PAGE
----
Khmer soup, a bit like a steamboat.
While the first reason to visit Siem Reap in Cambodia is to visit the temples, this is by no means the only reason to visit Siem Reap. There are other key attractions that make four or five days in this region worthwhile. As I mentioned in the last post you need to take the time to get a foot massage especially when you only pay $3 for 30 mins, a Khmer massage is also a must.
The Cambodian cuisine is quite nice, while it contains lots of spices is it by no means as spicy as its neighbour Thailand. For those like me, who like their food spicier, then on almost every restaurant table you will find a bottle of chilli sauce.
Food and drink in Cambodia is ridiculously cheap.
You will almost always pay 'tourist' prices which means your price is rounded up to the nearest US dollar. Ask the price of something you will be told $1, $3 or similar. Even if the local's price is 25 cents. That said you will feel like you are paying too little.
My favourite during my trip was the Cambodian Sandwich, made fresh on a pull cart wherever you happen to be. They start with a small fresh baguette, add spring onion, carrot, cucumber, meat (usually pork), coriander, mayo, sauce and a little chilli if you want. It is very similar to a Vietnamese Pork Roll. In reality it is a fresh sandwich, filling snack, breakfast, lunch or dinner for $1. I lost count of how many I had.
Cambodian Sandwich Cart
The markets are also worth a visit, not the old markets in the middle of town but the real markets. These markets are only a few minutes by tuk tuk from the middle of town, the Psar Leu markets are where the locals shop and every morning they are alive with thousands of people shopping.
Take your time and wander through, you can buy so much here. I will say that while they don't stink you will have a threshold as to how long you can stay in the 'protein' section of the markets. You must see it but do the protein part in smaller chunks.
Around the markets and in town you will see money changers with huge bundles of notes. Basically they exchange Cambodian Riel to US Dollars. Find a money changer and exchange $10 or $20 US for some Riel. Then when you ask a price for something at a stall in the markets or even in town, flash the Riel not US $. The price you pay will be smaller. For instance I bought a few things that cost me 3000 Riel, which is $0.75, if I had of paid in US$ no doubt I would have paid $1.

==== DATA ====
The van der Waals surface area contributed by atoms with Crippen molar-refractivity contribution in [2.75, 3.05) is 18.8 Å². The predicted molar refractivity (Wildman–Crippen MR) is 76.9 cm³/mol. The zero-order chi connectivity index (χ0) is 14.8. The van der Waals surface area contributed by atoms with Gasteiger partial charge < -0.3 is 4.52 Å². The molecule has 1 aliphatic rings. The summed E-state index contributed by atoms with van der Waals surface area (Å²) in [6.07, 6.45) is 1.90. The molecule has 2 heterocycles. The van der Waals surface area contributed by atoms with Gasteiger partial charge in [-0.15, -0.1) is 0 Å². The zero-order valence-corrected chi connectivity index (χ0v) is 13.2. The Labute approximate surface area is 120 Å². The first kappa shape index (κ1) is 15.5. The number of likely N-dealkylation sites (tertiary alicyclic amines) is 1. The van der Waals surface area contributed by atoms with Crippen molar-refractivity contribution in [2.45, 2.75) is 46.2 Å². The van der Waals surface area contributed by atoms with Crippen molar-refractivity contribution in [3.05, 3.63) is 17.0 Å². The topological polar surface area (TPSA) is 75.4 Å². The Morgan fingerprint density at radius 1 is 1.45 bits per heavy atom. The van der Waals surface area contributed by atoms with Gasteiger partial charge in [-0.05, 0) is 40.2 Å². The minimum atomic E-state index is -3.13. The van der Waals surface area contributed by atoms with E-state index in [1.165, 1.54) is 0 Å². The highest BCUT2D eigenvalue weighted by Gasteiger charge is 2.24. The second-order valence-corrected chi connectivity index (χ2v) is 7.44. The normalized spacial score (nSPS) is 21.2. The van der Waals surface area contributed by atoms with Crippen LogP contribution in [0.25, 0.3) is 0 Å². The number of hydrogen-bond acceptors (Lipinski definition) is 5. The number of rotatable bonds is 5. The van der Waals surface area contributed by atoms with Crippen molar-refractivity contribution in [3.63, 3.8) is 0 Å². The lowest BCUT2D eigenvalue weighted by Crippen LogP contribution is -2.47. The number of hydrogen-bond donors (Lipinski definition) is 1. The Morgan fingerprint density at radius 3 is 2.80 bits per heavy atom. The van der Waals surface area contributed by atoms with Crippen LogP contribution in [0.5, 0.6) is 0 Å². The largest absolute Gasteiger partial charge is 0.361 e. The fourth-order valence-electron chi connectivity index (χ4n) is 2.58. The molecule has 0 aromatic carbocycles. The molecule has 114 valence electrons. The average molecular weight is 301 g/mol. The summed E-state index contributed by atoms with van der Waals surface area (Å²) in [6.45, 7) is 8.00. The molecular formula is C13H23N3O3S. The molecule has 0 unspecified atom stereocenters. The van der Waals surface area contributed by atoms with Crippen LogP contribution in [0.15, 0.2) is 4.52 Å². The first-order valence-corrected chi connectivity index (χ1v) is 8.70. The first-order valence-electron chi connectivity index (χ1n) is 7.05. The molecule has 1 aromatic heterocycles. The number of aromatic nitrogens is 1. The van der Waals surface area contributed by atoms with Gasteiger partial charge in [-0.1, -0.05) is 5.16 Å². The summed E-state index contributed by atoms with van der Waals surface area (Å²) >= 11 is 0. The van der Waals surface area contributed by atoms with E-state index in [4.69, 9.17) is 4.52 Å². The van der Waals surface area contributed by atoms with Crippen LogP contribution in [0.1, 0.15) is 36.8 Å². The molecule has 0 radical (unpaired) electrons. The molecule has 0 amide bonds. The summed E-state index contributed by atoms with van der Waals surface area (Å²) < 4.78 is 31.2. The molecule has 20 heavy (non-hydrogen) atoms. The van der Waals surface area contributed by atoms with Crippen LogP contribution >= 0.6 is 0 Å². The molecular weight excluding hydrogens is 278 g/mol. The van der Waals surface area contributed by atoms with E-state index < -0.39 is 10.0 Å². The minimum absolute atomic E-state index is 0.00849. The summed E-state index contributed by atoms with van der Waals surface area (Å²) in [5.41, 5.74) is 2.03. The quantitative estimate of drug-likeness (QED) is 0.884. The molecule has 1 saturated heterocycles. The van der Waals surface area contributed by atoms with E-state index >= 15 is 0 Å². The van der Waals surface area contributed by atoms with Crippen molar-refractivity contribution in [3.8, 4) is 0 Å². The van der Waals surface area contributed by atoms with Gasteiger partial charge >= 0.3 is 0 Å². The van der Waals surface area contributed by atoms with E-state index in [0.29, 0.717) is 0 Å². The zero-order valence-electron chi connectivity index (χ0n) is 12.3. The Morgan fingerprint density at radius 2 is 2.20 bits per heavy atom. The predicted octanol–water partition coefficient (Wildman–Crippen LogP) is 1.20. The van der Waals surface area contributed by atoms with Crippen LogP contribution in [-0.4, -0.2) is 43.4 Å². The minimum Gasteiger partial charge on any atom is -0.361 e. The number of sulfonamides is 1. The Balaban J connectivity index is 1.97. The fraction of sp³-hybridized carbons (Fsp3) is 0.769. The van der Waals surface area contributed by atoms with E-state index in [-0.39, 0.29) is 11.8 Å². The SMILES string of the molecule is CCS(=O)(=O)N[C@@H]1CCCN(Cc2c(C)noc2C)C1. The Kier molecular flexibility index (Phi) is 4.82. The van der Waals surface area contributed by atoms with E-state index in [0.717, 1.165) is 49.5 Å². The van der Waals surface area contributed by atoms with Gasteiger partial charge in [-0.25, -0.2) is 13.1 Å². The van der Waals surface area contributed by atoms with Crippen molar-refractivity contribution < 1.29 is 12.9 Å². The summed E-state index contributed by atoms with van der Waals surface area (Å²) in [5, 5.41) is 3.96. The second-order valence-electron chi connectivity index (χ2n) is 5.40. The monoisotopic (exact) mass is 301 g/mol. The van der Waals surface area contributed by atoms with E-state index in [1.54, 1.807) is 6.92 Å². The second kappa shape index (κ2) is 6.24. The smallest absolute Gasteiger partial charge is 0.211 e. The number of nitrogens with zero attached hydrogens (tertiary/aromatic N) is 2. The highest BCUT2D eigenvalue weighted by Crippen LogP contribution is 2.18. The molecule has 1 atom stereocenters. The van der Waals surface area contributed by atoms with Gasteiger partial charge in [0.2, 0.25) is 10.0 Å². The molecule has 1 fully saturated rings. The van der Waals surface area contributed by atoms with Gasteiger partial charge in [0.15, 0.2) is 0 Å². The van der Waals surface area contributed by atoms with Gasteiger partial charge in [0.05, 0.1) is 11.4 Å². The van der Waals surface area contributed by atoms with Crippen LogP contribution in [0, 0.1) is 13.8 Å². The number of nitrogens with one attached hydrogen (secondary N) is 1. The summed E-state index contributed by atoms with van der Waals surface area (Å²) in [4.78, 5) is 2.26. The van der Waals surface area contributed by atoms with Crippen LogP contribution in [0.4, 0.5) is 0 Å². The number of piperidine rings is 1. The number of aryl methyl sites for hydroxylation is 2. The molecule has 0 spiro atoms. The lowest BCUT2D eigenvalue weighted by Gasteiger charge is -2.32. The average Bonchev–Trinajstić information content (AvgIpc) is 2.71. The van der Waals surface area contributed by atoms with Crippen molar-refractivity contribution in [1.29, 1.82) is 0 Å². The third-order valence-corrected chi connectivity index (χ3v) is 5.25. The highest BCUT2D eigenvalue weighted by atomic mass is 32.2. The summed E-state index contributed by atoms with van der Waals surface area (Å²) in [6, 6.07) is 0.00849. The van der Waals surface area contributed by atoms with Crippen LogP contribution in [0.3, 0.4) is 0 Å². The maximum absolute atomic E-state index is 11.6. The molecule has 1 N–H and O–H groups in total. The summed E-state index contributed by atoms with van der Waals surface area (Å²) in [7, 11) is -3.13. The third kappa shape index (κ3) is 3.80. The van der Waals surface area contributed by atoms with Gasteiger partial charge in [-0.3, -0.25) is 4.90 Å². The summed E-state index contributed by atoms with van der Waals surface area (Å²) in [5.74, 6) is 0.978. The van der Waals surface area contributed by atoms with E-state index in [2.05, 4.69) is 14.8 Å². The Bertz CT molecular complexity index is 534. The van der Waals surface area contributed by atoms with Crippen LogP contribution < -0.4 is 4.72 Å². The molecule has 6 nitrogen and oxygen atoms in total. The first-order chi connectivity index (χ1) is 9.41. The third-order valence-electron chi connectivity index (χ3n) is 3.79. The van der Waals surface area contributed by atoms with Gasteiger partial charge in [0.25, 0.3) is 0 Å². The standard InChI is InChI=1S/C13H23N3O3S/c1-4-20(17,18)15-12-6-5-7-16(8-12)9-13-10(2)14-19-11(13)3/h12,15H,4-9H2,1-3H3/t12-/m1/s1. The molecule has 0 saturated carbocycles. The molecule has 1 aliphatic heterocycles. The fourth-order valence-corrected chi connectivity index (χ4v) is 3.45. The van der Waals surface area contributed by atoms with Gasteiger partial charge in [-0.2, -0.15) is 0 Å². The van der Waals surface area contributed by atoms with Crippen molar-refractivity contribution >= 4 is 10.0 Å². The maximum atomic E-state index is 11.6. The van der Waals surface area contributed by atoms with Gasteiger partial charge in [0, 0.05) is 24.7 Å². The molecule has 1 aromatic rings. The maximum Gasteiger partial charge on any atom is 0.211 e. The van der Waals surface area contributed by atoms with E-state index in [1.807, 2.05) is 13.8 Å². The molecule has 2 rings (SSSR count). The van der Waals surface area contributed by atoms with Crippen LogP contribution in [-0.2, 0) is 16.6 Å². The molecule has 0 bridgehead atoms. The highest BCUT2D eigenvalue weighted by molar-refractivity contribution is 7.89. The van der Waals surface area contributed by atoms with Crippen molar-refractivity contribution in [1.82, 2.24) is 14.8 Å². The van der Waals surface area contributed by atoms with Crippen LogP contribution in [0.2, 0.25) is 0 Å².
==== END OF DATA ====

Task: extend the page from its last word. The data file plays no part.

The are some interesting sights in the protein section of the market.
Tipping in Cambodia
As a rule I am not a good tipper, it isn't in our culture here in Australia. If you have a job in Australia, you generally earn a living wage, not like other parts of the world. That said I was quite generous in Cambodia by comparison. Where I have bought something for $3.50 I would round up to $5. While $1.50 meant little to me, that is often a days or hours wages in Cambodia. Some people work for ridiculously small income so every dollar makes a huge difference.
Tipping your masseuse $2 makes little difference to your day but makes a huge difference to the wages of a Cambodian. When eating in restaurants, I found that the more I spent the higher the chance the food was average. Generally the more expensive restaurants cater to the hoards of tourists, many with very bland and boring tastes. Try the cheap restaurants filled with tuk tuk or taxi drivers where $2-$3 goes a long way, You will get great service, a hearty meal and will enjoy much more genuine cuisine with lots of flavour.
The freshest chicken I have eaten, less than an hour before it was on the plate it was roaming the garden.
Best meals with locals
The best meals I enjoyed when in Cambodia I shared with locals. One night, Lean (my driver) and I shared a Khmer soup which is a bit like a steamboat meal. For under $5 including a few beers the pair of us were well fed. I pay $5 for a cappuccino in Newcastle.
Let alone a few beers and dinner for two. On another night we hit a beer garden for dinner, we had a big beer which was about 2 litres for $4, fried rice, BBQ pork, BBQ frog (yes frog and it was just yummy), some beef and other dishes. We ended up with four of us around the table and spent less than $20 including a tip.
Beer in Cambodia
Beer is a different experience in Cambodia, not because the beer tastes any different but there are two key differences. The first is that you WILL drink your beer with ice in it. Yes, I know, WHAT THE?, I held out for a couple then succumbed because I decided that cold but slightly watered down beer is far better than warm beer.
As a general rule refrigeration is limited in Cambodia especially when you step away from the hotels and the tourist only restaurants. Ice is the main and sometimes only form of refrigeration. Ice is delivered daily to restaurants on the back of flat top trucks and portioned up with a saw or a machete.
BBQ meat from one of the many vendors at 60 Road.
So drinking beer with ice in it is normal and something that I ended up enjoying, I drank a fair amount of Angkor beer and enjoyed it. The other thing about beer is it is CHEAP! Scary cheap! In restaurants expect to pay 50 cents to a dollar for a can. You can buy a case of 24 for $12 or less. So when I am used to paying $60, $70 or even $100 for a case of beer $12 is just insane. Enjoy it with ice and with friends.
Next time I will return to the temples but it is always important to stop for food and drink.
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